Some projects will not be able to attract financing.
By David T. Stevenson, Director
Center for Energy & Environmental Policy
March 14, 2023
Offshore Wind Developers work to temper opposition by creating an impression their projects are done deals. Certain states and the federal government under President Biden pump out project prices and permit approvals at a rapid pace.
However, turbine manufacturers are losing money and raising prices, multiple lawsuits plague approvals as federal permitting agencies act like offshore wind advocates and enablers instead of environmental protectors, and it looks like approved state price guarantees are too low to entice project financiers.
Turbines destined for US offshore wind projects will likely be produced in Europe. Siemens Gamesa exited the European stock exchange after losing $1 billion in the 4th quarter of 2022. The company stated the loss came from higher-than-expected warranty repair costs from failed turbine parts.
Besides the cost, this doesn't speak well for product durability, with turbines expected to last 20 to 30 years. Vestas raised turbine prices by 22% after losing $151 million in the 3rd quarter of 2022. General Electric did not receive a single order for offshore turbines in the 4th quarter of 2022, lost a US patent lawsuit killing US sales, and lost $2.2 billion in 2022.
The Bureau of Ocean Energy Management (BOEM) is approving projects while admitting multiple major negative environmental issues exist:
Acoustical engineers estimate operational noise will exceed the allowed range in project areas forcing whales into shipping lanes where vessel strikes are more likely.
A recent German study shows turbine wake effects change currents leading to reduced and less dense zooplankton the whales need for food. Reduced zooplankton and extended distances to find food could lead to thinner whales and less calving.
The National Marine Fisheries Service (NMFS) and BOEM admit critically endangered North Atlantic right whales will become extinct if 0.7 human-induced deaths occur each year.
Ten environmental organizations focused on whales, complained about the lack of a federal strategy to protect the endangered whales. Whales are common year round at every approved offshore wind site. NMFS states no turbines should be built within 20 kilometers of an active North Atlantic right whale and no state-approved project can meet that standard.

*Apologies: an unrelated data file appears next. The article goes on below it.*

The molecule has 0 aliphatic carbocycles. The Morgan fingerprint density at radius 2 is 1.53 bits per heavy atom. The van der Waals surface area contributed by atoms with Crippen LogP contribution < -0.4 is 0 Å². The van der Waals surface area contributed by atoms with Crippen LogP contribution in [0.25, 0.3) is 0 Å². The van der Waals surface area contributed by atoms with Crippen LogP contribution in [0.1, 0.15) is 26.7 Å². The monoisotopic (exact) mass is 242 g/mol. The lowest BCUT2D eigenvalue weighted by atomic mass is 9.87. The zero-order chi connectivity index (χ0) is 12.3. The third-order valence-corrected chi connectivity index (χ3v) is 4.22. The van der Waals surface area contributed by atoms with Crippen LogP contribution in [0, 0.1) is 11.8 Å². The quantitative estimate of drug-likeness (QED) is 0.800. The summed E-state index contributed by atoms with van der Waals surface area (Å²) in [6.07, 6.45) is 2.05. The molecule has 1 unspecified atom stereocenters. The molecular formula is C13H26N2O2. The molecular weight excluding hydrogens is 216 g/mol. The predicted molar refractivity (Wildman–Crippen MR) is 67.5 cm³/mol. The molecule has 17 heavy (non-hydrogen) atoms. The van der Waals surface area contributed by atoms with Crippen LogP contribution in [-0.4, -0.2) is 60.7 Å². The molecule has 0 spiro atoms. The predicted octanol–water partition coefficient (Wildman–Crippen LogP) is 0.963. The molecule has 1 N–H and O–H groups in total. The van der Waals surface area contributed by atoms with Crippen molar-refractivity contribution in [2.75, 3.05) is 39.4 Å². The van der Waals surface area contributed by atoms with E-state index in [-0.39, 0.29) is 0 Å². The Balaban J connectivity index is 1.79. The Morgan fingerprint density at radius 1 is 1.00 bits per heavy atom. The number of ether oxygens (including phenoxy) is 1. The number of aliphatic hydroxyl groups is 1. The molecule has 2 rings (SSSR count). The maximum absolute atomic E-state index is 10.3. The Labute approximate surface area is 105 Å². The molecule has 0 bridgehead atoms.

In March 2022, the US Energy Information Agency (EIA) estimated a project coming on line in 2027 would need levelized revenue of $105.38/MWh considering the 30% federal Investment Tax Credit. With inflation, the price estimate may rise to $116.00 in this year's EIA estimate.
Of eighteen projects with state price approval, totaling 17 gigawatts of capacity, 81% to 97% may be priced too low to obtain financing (see Table 1. below).
Mayflower Wind, Commonwealth Wind, and Ocean Wind developers have already publicly stated their guaranteed power prices may not be high enough to obtain financing. New Jersey Public Service Electric & Gas, a 25% partner in Ocean Wind, sold its interest to wind developer Ørsted over their pricing concerns.
Capacity and Guaranteed Levelized Revenue by Offshore Wind Project
(Red indicates price likely too low, green price may be too low.)
Note. Anderson, J. (2022, January 14). New York finalizes contracts for 2.5 GW of offshore wind power capacity. Www.spglobal.com, Engel, J. (2021, November 9). Dominion explains $10B price tag for Coastal Virginia Offshore Wind project. Power Engineering, The Dismal Economics of Offshore Wind. (2020, August 14). Manhattan Institute, Bates, M. (2021, December 21). Maryland Commission Awards ORECs to US Wind and Skipjack Offshore Energy. North American Windpower.
Other important news includes:
It is obvious that some of these projects will not be able to attract financing. Prospective turbine suppliers are having financial difficulties. BOEM's EIS process is seriously flawed, and the first two approved projects face lawsuits.
This reminds me of the Blue Water Wind project off the coast of Delaware. Similar troubling financial clues in 2011 led me to forecast that the project would not receive financing. Within six months the project was dead. Offshore wind is certainly not looking like a done deal.